Others with high absorption of development funds were Health (Sh5.42 billion of the Sh28.22 billion), crop development (Sh3.36 billion of the Sh16.76 billion), Interior (Sh3.33 billion of the Sh16.94 billion), Basic Education (Sh2.94 billion of the Sh9.25 billion) and University Education (Sh2.83 billion of the Sh10.31 billion).
Development spend by Department of Water and Sanitation in the five-month period was Sh2.56 billion of the Sh23.58 billion full-year estimates, while that for irrigation and ICT stood at Sh1.24 billion of the Sh5.79 billion and Sh1.01 billion of the Sh10.80 billion projection.
Overall, expenditure on development projects accounted for 24.5 per cent of the Sh829.1 billion spent in the period. That is short of the legal requirement for 30 per cent in three to five years under section 15 of the Public Finance Management Act of 2012.
“The government will continue with fiscal consolidation efforts. Deliberate steps will be undertaken to narrow the budget deficit and stabilise public debt, prioritise development expenditures while protecting social spending and investments,” the Treasury says in the draft BPS.
The government remains the biggest buyer of goods and services from the private sector, and reduced spending on projects hurts momentum in economy which is recovering from a five-year low in 2017.
State spending puts money in private hands through demand for raw materials, which ultimately creates new jobs.
Cement makers, steel manufacturers, contractors and the thousands of workers employed in the infrastructure pipeline benefit from public spending and usually feel the pinch of a drop in public expenditure on development.
Private sector activity, as measured by monthly Stanbic Bank Kenya’s Purchasing Managers Index (PMI), appeared to pick up towards the end of last year, closing at a high last seen in 2014.
The headline PMI Index — the measure of private sector activity such as output, new orders, employment and supplies delivery times — rose marginally to 53.6 in December from 53.1 ia month earlier.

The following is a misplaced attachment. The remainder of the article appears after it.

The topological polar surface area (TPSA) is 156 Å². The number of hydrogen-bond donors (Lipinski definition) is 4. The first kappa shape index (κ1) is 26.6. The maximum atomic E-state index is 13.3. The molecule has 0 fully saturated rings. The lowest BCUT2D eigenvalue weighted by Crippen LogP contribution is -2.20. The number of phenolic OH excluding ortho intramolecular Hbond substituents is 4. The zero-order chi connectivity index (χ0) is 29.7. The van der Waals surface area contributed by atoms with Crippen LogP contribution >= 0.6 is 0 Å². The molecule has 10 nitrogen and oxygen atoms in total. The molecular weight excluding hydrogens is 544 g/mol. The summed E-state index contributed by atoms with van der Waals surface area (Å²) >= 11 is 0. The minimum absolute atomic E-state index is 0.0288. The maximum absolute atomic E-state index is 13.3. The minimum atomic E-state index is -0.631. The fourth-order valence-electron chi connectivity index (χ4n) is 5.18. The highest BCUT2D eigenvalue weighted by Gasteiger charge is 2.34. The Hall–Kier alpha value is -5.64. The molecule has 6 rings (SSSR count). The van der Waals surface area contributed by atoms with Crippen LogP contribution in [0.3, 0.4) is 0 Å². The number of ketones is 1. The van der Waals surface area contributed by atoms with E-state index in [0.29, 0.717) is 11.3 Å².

A point above 50 denotes growth in overall business activity compared to the previous month, while a reading below that mark denotes a contraction in activity undertaken by firms.
“The Stanbic PMI closed the year strongly, recording the highest average since 2014. We believe that GDP growth remains on track to test 6.0 per cent year-on-year in 2018 and furthermore the good weather conditions in …(quarter four) will have underpinned the agrarian sector as well,” Stanbic economist for East Africa Jibran Qureishi said in a statement on January 4.
“Moreover, firms scrambled to clear backlogs of stock in December which subsequently boosted output, while surprisingly costs remained steady for firms during the festive season as well.”
Companies further reported increased export orders, indicating that firms experienced an influx of both domestic and overseas demand.
Kenya’s economic activities last year recovered from a five-year low in 2017 spurred by improved weather and a better investment environment following a March 9 truce between President Uhuru Kenyatta and Opposition chief Raila Odinga — popularly known as the Hand Shake.
“Growth momentum will likely be sustained in 2019, as healthy remittance inflows and a tighter labour market drive solid private consumption, while upbeat business confidence fuels a strong expansion in fixed investment,” Researchers at FocusEconomics, a Barcelona-based economic forecast and analysis firm, said on December 14.